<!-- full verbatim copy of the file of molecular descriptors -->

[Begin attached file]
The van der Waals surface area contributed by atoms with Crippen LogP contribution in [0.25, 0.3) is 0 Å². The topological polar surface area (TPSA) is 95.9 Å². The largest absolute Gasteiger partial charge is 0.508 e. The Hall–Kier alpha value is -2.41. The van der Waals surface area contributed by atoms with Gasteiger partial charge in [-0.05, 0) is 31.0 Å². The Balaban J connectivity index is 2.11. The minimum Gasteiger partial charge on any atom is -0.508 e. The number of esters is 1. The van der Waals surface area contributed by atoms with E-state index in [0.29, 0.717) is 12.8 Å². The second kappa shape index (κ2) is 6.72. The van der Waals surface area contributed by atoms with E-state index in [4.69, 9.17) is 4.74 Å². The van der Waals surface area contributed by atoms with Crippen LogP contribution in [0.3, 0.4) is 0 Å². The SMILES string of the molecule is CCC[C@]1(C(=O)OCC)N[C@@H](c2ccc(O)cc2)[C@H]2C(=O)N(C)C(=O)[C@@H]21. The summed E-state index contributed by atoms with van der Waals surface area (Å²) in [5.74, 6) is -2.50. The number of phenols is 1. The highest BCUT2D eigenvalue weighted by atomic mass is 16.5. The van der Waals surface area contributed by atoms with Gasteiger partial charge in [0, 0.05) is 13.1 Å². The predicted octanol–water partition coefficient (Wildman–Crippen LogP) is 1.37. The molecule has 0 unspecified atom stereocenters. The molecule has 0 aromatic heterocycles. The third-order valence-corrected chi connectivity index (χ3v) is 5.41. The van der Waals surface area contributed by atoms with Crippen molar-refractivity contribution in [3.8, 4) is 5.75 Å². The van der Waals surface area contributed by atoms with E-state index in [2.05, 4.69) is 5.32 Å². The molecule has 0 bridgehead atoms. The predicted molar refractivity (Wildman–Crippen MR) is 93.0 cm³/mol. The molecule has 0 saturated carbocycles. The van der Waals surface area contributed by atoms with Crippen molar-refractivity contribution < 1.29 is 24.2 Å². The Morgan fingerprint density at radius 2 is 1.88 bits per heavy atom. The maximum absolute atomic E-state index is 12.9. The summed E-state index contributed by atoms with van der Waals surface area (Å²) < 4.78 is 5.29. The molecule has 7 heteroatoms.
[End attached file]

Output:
The van der Waals surface area contributed by atoms with Crippen LogP contribution in [0.25, 0.3) is 0 Å². The topological polar surface area (TPSA) is 95.9 Å². The largest absolute Gasteiger partial charge is 0.508 e. The Hall–Kier alpha value is -2.41. The van der Waals surface area contributed by atoms with Gasteiger partial charge in [-0.05, 0) is 31.0 Å². The Balaban J connectivity index is 2.11. The minimum Gasteiger partial charge on any atom is -0.508 e. The number of esters is 1. The van der Waals surface area contributed by atoms with E-state index in [0.29, 0.717) is 12.8 Å². The second kappa shape index (κ2) is 6.72. The van der Waals surface area contributed by atoms with E-state index in [4.69, 9.17) is 4.74 Å². The van der Waals surface area contributed by atoms with Crippen LogP contribution in [0.3, 0.4) is 0 Å². The SMILES string of the molecule is CCC[C@]1(C(=O)OCC)N[C@@H](c2ccc(O)cc2)[C@H]2C(=O)N(C)C(=O)[C@@H]21. The summed E-state index contributed by atoms with van der Waals surface area (Å²) in [5.74, 6) is -2.50. The number of phenols is 1. The highest BCUT2D eigenvalue weighted by atomic mass is 16.5. The van der Waals surface area contributed by atoms with Gasteiger partial charge in [0, 0.05) is 13.1 Å². The predicted octanol–water partition coefficient (Wildman–Crippen LogP) is 1.37. The molecule has 0 unspecified atom stereocenters. The molecule has 0 aromatic heterocycles. The third-order valence-corrected chi connectivity index (χ3v) is 5.41. The van der Waals surface area contributed by atoms with Crippen molar-refractivity contribution in [3.8, 4) is 5.75 Å². The van der Waals surface area contributed by atoms with E-state index in [2.05, 4.69) is 5.32 Å². The molecule has 0 bridgehead atoms. The predicted molar refractivity (Wildman–Crippen MR) is 93.0 cm³/mol. The molecule has 0 saturated carbocycles. The van der Waals surface area contributed by atoms with Crippen molar-refractivity contribution < 1.29 is 24.2 Å². The Morgan fingerprint density at radius 2 is 1.88 bits per heavy atom. The maximum absolute atomic E-state index is 12.9. The summed E-state index contributed by atoms with van der Waals surface area (Å²) < 4.78 is 5.29. The molecule has 7 heteroatoms.